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By Aarti Dhar

India contributes to one-fifth of global live births and more than a quarter of neonatal deaths. Nearly, 0.75 million neonates died in India in 2013, the highest for any country in the world.

The current Neonatal Mortality Rate is 28 per 1000 live births. Given the infant and under-five child mortality rates of 40 and 49 per 1000 live births respectively, 70% of total infant deaths, and more than half of under-five deaths fall in the neonatal period. Indeed, with the early NMR of 22 per 1000 live births, deaths in the first week alone account for 45% of total under-five deaths.

The ‘Committing to Child Survival: A Promise Renewed‘ goal of reducing under-five mortality to 20 or less per 1000 live births by 2035 would not be attained without specific efforts to reduce newborn mortality, a study on “State of newborn health in India’’ done by M.J.Sankar and others had warned. The study was published in the online edition of the Journal of Perinatology.  

The unacceptable number of crib deaths being witnessed in India over the past months is, perhaps, just an example of what the study had warned of and much more.  “There is an interplay of different demographic, educational, socioeconomic, biological and care-seeking factors, which are responsible for the disparities and the high burden of neonatal mortality. The country has to increase the coverage of key interventions and also improve the quality of care in health facilities on an urgent basis,’’ the study had emphatically said.

India has witnessed a significant improvement in neonatal health after the introduction of National Rural Health Mission. Apart from the Janani Suraksha Yojana, the country has launched several new initiatives to improve neonatal care. Notwithstanding this newfound focus on neonatal health, the annual rate of reduction in NMR and Early NMR still lags behind Infant Mortality Rate and Under-5 Mortality Rate. 

Only a quarter of pregnant women had full antenatal check-up, that is, three or more antenatal checkups, at least one tetanus toxoid injection and at least 100+ iron and folic acid tablets during pregnancy. About 73% of women had institutional deliveries. Only one-third of neonates were breastfed within 1?hour after birth. Less than half of the neonates received three postnatal visits by health-care providers in the first 10 days of life. 

The NMR is not uniform across the country. Although Kerala and Tamil Nadu have low NMRs (less than 20 per 1000 live births), Odisha, Madhya Pradesh and Uttar Pradesh have very high NMRs (35 or more per 1000 live births). Four states—Uttar Pradesh, Madhya Pradesh, Bihar and Rajasthan—alone contribute to 55% of total neonatal deaths in India and to 15% of global neonatal deaths that occur every year.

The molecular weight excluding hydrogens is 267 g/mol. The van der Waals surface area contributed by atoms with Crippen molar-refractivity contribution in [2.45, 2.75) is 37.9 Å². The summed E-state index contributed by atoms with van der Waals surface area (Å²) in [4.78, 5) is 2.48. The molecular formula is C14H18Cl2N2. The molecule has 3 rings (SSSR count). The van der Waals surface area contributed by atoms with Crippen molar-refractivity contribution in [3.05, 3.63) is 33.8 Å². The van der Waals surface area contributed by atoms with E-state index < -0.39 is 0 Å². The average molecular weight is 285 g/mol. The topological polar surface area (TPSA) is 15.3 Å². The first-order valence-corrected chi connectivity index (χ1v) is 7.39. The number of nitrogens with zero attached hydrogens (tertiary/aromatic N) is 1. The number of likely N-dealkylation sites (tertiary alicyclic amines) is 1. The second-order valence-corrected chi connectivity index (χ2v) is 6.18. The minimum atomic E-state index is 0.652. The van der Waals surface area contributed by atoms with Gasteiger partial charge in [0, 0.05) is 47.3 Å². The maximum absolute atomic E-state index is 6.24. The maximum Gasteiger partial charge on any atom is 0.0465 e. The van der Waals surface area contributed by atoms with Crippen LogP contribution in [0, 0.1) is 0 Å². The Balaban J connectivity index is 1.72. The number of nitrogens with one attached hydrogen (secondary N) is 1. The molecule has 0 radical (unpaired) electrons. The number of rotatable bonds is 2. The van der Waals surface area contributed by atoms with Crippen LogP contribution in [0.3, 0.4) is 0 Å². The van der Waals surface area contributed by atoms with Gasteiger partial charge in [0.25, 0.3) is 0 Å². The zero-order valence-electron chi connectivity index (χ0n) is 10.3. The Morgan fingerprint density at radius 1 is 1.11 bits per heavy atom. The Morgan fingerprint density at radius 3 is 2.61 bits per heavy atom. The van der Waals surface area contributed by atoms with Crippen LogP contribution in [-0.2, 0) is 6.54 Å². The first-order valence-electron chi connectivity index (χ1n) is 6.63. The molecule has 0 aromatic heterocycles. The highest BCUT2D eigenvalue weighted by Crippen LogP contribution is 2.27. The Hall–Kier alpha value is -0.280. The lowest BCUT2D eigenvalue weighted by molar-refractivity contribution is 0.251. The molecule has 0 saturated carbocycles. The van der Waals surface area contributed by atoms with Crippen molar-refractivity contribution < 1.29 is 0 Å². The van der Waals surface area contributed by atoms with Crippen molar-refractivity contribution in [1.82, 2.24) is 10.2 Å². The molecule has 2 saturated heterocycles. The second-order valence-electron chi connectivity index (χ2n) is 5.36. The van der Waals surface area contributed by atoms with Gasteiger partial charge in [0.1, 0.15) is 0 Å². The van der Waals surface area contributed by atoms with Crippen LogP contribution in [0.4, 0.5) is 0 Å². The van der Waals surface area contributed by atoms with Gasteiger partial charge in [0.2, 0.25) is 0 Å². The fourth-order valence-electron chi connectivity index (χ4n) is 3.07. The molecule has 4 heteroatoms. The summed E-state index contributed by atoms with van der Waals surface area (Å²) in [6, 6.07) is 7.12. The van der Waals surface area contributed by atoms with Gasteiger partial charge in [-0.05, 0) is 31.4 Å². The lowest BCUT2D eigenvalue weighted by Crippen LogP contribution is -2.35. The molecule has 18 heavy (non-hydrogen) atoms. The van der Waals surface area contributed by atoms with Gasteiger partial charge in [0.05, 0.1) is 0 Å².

Although several initiatives, such as Janani Suraksha Yojana and Janani Shishu Suraksha Karyakram, have attempted to address these gaps, their impact remains limited due to poor governance, shortage of health workers in primary health-care facilities and lack of preparedness of health-care facilities, the study had said. 

Ensuring equitable access to health services requires a clear understanding of the multiple levels of inequity across many sectors. The inter-sectoral approaches need to be promoted within and between departments. Improving access to safe water and sanitation, providing adequate food security, and poverty alleviation measures complemented by an equitable health system can ensure better health outcomes for every neonate in India, the study recommended. 

This study, done jointly by experts from AIIMS, Public Health Foundation of India and the Ministry of Health and Family Welfare, was supported by Save the Children’s Saving Newborn Lives program.

In contrast to children born in families with better financial resources, poorer children are more at risk for diseases due to inadequate water and sanitation, indoor air pollution, crowding and poor housing conditions. Access to clean water supply, and sanitation and good hygienic practices, especially at delivery points, is crucial for a safe delivery, and prevention of maternal and newborn mortality and morbidity. Creating conditions for better hygiene and reduced exposure to contamination makes children less susceptible to diseases and infections that may lead to death.

Maternal factors including age at birth, educational and nutritional status, and parity influence the neonatal survival to a great extent. It is estimated that the risks of neonatal mortality and low birth weight (LBW) are increased by almost 50% if maternal age at childbirth is less than 20 years. It is also estimated that shifting age at childbirth to above 20 years would reduce overall NMR by 9.4%.

An inverse relationship exists between the per capita net state domestic product and NMR—states with a high NMR usually have a low per capita GDP. But there are a few exceptions—Haryana and Gujarat have a similar or higher per capita GDP than Tamil Nadu, but almost double the NMR, the study pointed out. 

A pooled analysis of the data from three studies on the timing of neonatal deaths indicates that about three-fourths of total neonatal deaths occur in the first week of life. The first 24?hours account for more than one-third (36.9%) of the deaths that occur in the entire neonatal period.

Almost all deaths (97.8%) due to asphyxia occur in the first week of life, with 70% of them occurring within the first 24?hours (day 0). About three-fourth of deaths due to prematurity (74.8%) occur in the first week of life, with 30% in the first 24?hours and less than 50% of neonatal deaths secondary to sepsis occur in the first week of life. About 30% of sepsis-related deaths occur in the second week, whereas around one-fifth in weeks 3–4. Three-fourth of the deaths due to malformations occur in the first week of life, with day 0 alone contributing to nearly half of these deaths.